Advertising Assignment Divide into groups, pick or invent a product, choose an advertising technique, and write and perform a commercial for that product. The performance may be live or videoed, and everyone in the group must participate. Also you must choose a color scheme, create a mock-up of your product, and include some sort of visual in your ad.
Appeals to Reason (Logic) Persuasion through logical reasoning is called argumentation, and includes both deductive and inductive reasoning.
Deductive Reasoning Begins with a Generalization, adds a related statement, and ends with a specific conclusion (like an upside down pyramid). This 3-step process is called a Syllogism. It is very similar to an If…then statement in Geometry.
Example of a Syllogism All high school seniors must take 4 years of English (generalization). Hannah is a high school senior (related statement). Therefore, Hannah must take 4 years of English (specific conclusion).
For a Deductive Syllogism to work, it must meet the rules of logic: it must be both truthful and valid.
To be both truthful and valid the following 3 requirements must be met: 1.The first two statements must both be true. 2.The first statement must contain a universal (all or nothing) group (all seniors). 3.The second statement must establish an individual as a member of the universal group (Hannah is a senior). 4.Therefore, whatever applies to the entire universal group must also apply to each individual within that group.
Inductive Reasoning takes many individual pieces of specific evidence and from them, draws a general conclusion (like a normal pyramid). This is the most common type of reasoning that we do on a daily basis. It is basically same as the scientific method, and like a hypothesis, you can never be 100% sure you are right.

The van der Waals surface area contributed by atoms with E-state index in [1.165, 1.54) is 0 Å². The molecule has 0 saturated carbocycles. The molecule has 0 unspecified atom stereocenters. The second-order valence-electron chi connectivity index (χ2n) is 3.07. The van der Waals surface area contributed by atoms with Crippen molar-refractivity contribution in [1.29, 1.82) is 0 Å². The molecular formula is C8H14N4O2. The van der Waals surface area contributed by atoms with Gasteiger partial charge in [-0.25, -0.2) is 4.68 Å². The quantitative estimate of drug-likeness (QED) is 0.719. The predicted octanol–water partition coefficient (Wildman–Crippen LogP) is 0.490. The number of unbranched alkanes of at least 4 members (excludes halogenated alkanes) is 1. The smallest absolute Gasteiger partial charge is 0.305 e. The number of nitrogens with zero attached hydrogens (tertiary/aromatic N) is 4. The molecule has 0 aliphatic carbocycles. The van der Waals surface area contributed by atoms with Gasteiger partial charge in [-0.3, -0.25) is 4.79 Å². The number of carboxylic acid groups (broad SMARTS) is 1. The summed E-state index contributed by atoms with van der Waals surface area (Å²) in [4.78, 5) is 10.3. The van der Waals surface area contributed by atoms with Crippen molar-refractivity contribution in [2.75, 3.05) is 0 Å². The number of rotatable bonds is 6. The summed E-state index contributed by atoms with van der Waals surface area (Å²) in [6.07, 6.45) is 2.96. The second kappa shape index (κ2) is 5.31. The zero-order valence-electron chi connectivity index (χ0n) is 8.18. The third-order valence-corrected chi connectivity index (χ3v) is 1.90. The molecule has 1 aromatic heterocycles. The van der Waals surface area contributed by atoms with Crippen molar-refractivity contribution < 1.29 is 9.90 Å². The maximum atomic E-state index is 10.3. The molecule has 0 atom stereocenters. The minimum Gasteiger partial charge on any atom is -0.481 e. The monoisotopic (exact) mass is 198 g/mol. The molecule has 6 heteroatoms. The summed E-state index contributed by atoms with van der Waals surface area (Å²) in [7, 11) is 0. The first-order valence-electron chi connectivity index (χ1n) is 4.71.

False Reasoning (aka Logical Fallacies) Have you ever been arguing with someone and you knew there was something about their argument that wasn’t quite logical, but you couldn’t put your finger on exactly what it was? If so, you have encountered a logical fallacy. Next time you’ll be able to call that person on it.
Common Logical Fallacies 1 Begging the Question – Drawing a conclusion without providing proof, just assuming it is true. Ignoring the Question – When the conclusion does not address the main issue; it may address a peripheral issue, but does not address the primary point being discussed. Ad Hominem Argument – Latin phrase meaning “to the man.” This fallacy is when a personal attack is made on an individual in order to avoid addressing the real issue. It happens often in political campaigns and is often called “poisoning the well.”
Common Logical Fallacies 2 Oversimplification – When the arguer draws a simple conclusion about a complex problem. This often happens with cause – effect arguments. Rarely is there a simple cause or solution for a complex situation. Either-Or Argument – Where a person draws extreme conclusions or offers extreme solutions and ignores the possibility of any other variations in between. For example, “Marry me tomorrow or never see me again” is an example of either-or reasoning.
Common Logical Fallacies 3 False Comparison (aka false analogy) – trying to compare two things to support your point that upon closer examination really cannot be compared. (See packet for example)